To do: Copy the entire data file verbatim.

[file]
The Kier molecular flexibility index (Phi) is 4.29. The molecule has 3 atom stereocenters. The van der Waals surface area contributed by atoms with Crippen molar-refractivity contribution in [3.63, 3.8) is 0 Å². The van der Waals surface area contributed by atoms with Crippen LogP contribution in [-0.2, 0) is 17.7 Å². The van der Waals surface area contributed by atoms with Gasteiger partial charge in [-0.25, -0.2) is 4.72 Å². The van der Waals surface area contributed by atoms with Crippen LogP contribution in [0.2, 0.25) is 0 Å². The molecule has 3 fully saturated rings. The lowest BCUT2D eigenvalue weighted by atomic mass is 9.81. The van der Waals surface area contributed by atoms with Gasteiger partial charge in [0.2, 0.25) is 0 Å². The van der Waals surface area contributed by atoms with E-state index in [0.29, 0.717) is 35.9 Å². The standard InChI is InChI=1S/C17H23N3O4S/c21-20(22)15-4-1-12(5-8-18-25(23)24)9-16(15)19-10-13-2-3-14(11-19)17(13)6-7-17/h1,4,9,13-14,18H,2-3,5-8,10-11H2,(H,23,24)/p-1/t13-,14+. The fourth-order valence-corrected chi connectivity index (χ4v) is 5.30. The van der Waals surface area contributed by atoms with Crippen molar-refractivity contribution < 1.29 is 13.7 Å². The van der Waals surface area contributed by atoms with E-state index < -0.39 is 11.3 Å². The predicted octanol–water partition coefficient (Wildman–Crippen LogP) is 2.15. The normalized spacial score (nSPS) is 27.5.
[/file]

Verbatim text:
The Kier molecular flexibility index (Phi) is 4.29. The molecule has 3 atom stereocenters. The van der Waals surface area contributed by atoms with Crippen molar-refractivity contribution in [3.63, 3.8) is 0 Å². The van der Waals surface area contributed by atoms with Crippen LogP contribution in [-0.2, 0) is 17.7 Å². The van der Waals surface area contributed by atoms with Gasteiger partial charge in [-0.25, -0.2) is 4.72 Å². The van der Waals surface area contributed by atoms with Crippen LogP contribution in [0.2, 0.25) is 0 Å². The molecule has 3 fully saturated rings. The lowest BCUT2D eigenvalue weighted by atomic mass is 9.81. The van der Waals surface area contributed by atoms with Gasteiger partial charge in [0.2, 0.25) is 0 Å². The van der Waals surface area contributed by atoms with E-state index in [0.29, 0.717) is 35.9 Å². The standard InChI is InChI=1S/C17H23N3O4S/c21-20(22)15-4-1-12(5-8-18-25(23)24)9-16(15)19-10-13-2-3-14(11-19)17(13)6-7-17/h1,4,9,13-14,18H,2-3,5-8,10-11H2,(H,23,24)/p-1/t13-,14+. The fourth-order valence-corrected chi connectivity index (χ4v) is 5.30. The van der Waals surface area contributed by atoms with Crippen molar-refractivity contribution < 1.29 is 13.7 Å². The van der Waals surface area contributed by atoms with E-state index < -0.39 is 11.3 Å². The predicted octanol–water partition coefficient (Wildman–Crippen LogP) is 2.15. The normalized spacial score (nSPS) is 27.5.